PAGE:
Our hero could behold the approach of this galley from above thestarboard bulwarks, and it appeared to him impossible for them to hopeto escape either it or the man-of-war. But still Captain Morganmaintained the same composure that he had exhibited all the while,only now and then delivering an order to the man at the wheel, who,putting the helm over, threw the bows of the galleon around more tothe larboard, as though to escape the bow of the galley and get intothe open water beyond. This course brought the pirates ever closer andcloser to the man-of-war, which now began to add its thunder to thedin of the battle, and with so much more effect that at everydischarge you might hear the crashing and crackling of splinteredwood, and now and then the outcry or groaning of some man who washurt. Indeed, had it been daylight, they must at this juncture allhave perished, though, as was said, what with the night and theconfusion and the hurry, they escaped entire destruction, though moreby a miracle than through any policy upon their own part.
Candles of clarified wax sparkled like stars in chandeliers ofcrystal. These in turn, catching the illumination, glittered inprismatic fragments with all the varied colors of the rainbow, so thata mellow yet brilliant radiance filled the entire apartment. Polishedmirrors of a spotless clearness, framed in golden frames and builtinto the walls, reflected the waxed floors, the rich Oriental carpets,and the sumptuous paintings that hung against the ivory-tintedpaneling, so that in appearance the beauties of the apartment werecontinued in bewildering vistas upon every side toward which thebeholder directed his gaze.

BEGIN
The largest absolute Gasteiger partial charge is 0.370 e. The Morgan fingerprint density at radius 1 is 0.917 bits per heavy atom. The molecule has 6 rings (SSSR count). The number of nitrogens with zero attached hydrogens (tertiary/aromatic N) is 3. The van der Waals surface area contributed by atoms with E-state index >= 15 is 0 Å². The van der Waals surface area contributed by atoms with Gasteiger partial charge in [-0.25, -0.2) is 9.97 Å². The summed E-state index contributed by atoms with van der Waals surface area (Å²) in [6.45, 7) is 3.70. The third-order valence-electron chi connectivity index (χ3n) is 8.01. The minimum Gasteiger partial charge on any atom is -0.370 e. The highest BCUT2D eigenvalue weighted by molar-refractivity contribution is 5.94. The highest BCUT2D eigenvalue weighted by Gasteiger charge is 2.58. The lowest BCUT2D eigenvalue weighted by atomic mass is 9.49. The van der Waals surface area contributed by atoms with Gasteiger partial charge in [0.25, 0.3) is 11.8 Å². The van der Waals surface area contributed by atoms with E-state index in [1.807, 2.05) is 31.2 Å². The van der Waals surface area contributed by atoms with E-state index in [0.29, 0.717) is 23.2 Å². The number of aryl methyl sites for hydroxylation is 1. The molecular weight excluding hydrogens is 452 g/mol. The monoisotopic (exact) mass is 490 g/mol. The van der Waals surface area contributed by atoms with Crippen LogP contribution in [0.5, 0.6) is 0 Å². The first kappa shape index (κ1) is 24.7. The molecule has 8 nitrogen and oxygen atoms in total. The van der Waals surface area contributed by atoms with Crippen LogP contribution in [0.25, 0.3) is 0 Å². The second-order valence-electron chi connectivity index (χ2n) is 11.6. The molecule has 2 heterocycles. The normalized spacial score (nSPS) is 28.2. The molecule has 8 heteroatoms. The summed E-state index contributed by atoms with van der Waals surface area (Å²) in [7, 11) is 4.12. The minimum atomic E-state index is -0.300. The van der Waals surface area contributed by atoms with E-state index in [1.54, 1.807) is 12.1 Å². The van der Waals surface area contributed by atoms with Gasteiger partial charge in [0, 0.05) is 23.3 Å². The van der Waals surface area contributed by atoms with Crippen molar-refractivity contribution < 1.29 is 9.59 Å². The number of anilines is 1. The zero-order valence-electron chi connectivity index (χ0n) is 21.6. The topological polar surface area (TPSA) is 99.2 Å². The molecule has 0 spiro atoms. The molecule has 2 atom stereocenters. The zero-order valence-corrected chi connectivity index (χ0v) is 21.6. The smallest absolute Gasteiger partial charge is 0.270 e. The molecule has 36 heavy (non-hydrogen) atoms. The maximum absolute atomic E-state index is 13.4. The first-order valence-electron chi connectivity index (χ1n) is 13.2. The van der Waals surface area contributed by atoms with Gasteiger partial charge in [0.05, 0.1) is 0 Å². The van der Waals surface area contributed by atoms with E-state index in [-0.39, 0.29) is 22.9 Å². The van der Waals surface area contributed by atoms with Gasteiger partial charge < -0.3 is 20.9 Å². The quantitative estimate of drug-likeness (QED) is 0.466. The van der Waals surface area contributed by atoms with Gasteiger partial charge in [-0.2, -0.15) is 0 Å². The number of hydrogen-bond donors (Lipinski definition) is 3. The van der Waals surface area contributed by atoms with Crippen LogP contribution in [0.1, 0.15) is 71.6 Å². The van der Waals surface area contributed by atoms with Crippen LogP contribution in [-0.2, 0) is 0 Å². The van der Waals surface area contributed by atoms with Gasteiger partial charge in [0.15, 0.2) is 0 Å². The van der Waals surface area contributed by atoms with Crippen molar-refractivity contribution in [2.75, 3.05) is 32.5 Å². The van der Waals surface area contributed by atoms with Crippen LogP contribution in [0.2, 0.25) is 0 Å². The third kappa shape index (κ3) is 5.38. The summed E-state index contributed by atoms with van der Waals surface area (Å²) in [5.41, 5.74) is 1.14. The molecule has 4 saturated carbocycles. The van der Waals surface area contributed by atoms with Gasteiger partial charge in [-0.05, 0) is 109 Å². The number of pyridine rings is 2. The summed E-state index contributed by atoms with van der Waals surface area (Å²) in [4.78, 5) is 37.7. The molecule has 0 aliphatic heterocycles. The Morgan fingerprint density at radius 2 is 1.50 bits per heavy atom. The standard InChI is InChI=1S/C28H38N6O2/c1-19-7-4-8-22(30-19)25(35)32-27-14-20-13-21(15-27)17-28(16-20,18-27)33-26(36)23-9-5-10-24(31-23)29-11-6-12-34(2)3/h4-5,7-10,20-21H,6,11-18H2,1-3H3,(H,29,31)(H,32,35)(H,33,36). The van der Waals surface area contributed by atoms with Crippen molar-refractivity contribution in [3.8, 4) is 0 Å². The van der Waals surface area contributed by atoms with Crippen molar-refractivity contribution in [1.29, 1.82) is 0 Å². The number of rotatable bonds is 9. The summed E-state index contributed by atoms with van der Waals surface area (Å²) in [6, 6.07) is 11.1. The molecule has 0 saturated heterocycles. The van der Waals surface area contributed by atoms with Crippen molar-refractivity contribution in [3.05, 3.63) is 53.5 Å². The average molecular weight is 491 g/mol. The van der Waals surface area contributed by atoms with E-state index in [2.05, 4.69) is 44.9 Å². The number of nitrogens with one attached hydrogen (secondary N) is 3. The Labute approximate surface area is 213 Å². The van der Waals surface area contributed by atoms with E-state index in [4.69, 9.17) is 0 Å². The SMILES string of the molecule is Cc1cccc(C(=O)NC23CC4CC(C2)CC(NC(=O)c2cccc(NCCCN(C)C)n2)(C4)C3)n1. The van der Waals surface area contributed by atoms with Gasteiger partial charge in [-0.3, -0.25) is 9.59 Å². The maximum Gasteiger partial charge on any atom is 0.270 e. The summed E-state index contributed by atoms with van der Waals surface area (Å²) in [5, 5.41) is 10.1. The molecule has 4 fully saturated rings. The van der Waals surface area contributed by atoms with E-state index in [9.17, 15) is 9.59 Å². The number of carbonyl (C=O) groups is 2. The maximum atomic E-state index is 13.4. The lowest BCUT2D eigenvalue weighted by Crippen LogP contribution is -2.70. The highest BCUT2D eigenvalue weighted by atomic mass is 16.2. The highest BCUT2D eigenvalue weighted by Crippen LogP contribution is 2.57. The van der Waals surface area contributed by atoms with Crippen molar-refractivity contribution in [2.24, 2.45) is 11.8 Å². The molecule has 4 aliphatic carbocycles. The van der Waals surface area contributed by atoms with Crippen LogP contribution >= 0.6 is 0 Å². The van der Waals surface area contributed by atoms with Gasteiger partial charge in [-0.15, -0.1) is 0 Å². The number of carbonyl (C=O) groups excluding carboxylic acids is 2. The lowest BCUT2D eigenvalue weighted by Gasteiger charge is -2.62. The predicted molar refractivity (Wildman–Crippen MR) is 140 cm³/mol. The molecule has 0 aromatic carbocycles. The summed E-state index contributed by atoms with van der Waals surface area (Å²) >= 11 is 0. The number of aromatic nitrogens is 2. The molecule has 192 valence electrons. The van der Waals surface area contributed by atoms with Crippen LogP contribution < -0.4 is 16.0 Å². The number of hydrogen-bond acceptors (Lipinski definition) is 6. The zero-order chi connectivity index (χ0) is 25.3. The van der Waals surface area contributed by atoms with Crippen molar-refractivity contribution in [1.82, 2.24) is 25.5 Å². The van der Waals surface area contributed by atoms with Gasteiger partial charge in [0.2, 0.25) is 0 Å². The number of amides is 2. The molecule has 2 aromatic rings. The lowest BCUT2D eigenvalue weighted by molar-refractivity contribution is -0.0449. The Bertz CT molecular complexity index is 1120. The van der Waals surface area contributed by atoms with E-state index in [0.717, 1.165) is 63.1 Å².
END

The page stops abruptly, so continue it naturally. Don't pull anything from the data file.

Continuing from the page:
Getting into the human equation and away from acrobatic flying daggers, director Yimou Zhang spins solid gold in his latest film, RIDING ALONE FOR THOUSANDS OF MILES.Set against the stunningly picturesque Yunnan Province in southwestern China, Gou-ichi Takata (Ken Takakura) leaves his beloved Japanese fishing village to travel thousands of miles and finish video recording a famous Chinese folk opera for his dying son.Mr. Takata and his son have become distant since the death of Mr. Takata's wife, not speaking to one another for years. When word comes to him that his son, Ken-ichi, is in the hospital, Mr. Takata races to the city only to be rebuffed by his son's bitterness. Mr. Takata never sees his Ken-ichi, but his son's wife, Rie (Shinobu Terajima), tells Mr. Takata an interesting story about his love of Chinese folk dancing. She hands him an unfinished tape of Ken-ichi's work and, after watching it, Mr. Takata decides to finish the recording. "Not being good with people," Mr. Takata immediately encounters problems when he enters China. But he learns quickly, and finds humility within himself in order to finish the tape.Mr. Takata knew that his son wanted to film one particular opera (also called Riding Alone For Thousands of Miles) sung by one particular Chinese man named Li. But Li is in prison after stabbing a man. Getting permission to film Li performing the folk dance from the government higher-ups becomes one of Mr. Takata's earliest obstacles. Then, after gaining access, Mr. Li has a meltdown, thinking about his own distant son. Emotional beyond repair, Mr. Li is unable to dance for Mr. Takata. So Mr. Takata leaves to come back another day ...but an idea is sparked in his head.Mr. Takata goes to "The Stone Village" to see if he can convince Mr. Li's five-year-old son to come back with him to the prison so that he can visit. What follows is one of the most emotionally impacting moments in Chinese film history. Unable to be close to his own son, Mr. Takata transfers much of his emotional heft onto young Yang Yang (Mr. Li's son), and audiences will no doubt spill plenty of tears as this happens.The beauty of the surrounding countryside in the Yunnan Province is an awesome spectacle to behold; a backdrop that towers in all its majesty.Ken Takakura deserves Oscar mention for his quiet yet powerful (and heartbreaking) role as the conflicted and determined Mr. Takata.All of the other actors are not actors, though. They are ordinary people picked by the director for their appearances and mannerisms; excellently done by the way. There's little doubt most will know that none of them have acting experience unless DVD watchers click on the extra features.A brilliantly done foreign film that proves director Yimou Zhang isn't just an action freak. 2b1af7f3a8